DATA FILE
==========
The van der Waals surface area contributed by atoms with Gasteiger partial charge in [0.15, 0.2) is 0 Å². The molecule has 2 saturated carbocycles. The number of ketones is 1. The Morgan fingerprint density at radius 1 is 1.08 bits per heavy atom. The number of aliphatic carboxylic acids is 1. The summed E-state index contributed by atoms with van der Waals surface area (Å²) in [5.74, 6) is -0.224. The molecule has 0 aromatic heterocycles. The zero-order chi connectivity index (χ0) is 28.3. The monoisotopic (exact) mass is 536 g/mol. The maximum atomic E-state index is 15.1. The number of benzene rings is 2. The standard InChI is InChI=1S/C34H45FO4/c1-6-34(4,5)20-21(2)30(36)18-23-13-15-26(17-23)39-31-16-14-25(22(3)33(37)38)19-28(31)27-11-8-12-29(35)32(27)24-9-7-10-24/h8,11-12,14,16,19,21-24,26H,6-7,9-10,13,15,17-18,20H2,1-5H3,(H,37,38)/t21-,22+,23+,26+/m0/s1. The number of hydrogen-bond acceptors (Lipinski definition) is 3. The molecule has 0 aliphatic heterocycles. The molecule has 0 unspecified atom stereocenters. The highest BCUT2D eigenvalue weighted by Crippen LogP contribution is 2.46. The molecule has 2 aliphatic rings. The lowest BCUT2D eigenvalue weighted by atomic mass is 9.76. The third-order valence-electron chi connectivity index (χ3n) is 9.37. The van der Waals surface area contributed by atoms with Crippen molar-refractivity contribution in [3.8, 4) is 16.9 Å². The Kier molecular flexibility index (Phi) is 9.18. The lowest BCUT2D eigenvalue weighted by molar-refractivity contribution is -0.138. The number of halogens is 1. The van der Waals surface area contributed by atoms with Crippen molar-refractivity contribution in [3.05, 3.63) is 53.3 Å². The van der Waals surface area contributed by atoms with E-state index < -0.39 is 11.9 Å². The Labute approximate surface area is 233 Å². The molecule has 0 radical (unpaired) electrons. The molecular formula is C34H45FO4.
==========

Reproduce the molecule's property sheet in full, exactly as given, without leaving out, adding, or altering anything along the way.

The van der Waals surface area contributed by atoms with Gasteiger partial charge in [0.15, 0.2) is 0 Å². The molecule has 2 saturated carbocycles. The number of ketones is 1. The Morgan fingerprint density at radius 1 is 1.08 bits per heavy atom. The number of aliphatic carboxylic acids is 1. The summed E-state index contributed by atoms with van der Waals surface area (Å²) in [5.74, 6) is -0.224. The molecule has 0 aromatic heterocycles. The zero-order chi connectivity index (χ0) is 28.3. The monoisotopic (exact) mass is 536 g/mol. The maximum atomic E-state index is 15.1. The number of benzene rings is 2. The standard InChI is InChI=1S/C34H45FO4/c1-6-34(4,5)20-21(2)30(36)18-23-13-15-26(17-23)39-31-16-14-25(22(3)33(37)38)19-28(31)27-11-8-12-29(35)32(27)24-9-7-10-24/h8,11-12,14,16,19,21-24,26H,6-7,9-10,13,15,17-18,20H2,1-5H3,(H,37,38)/t21-,22+,23+,26+/m0/s1. The number of hydrogen-bond acceptors (Lipinski definition) is 3. The molecule has 0 aliphatic heterocycles. The molecule has 0 unspecified atom stereocenters. The highest BCUT2D eigenvalue weighted by Crippen LogP contribution is 2.46. The molecule has 2 aliphatic rings. The lowest BCUT2D eigenvalue weighted by atomic mass is 9.76. The third-order valence-electron chi connectivity index (χ3n) is 9.37. The van der Waals surface area contributed by atoms with Crippen molar-refractivity contribution in [3.8, 4) is 16.9 Å². The Kier molecular flexibility index (Phi) is 9.18. The lowest BCUT2D eigenvalue weighted by molar-refractivity contribution is -0.138. The number of halogens is 1. The van der Waals surface area contributed by atoms with Crippen molar-refractivity contribution in [3.05, 3.63) is 53.3 Å². The van der Waals surface area contributed by atoms with E-state index < -0.39 is 11.9 Å². The Labute approximate surface area is 233 Å². The molecule has 0 radical (unpaired) electrons. The molecular formula is C34H45FO4.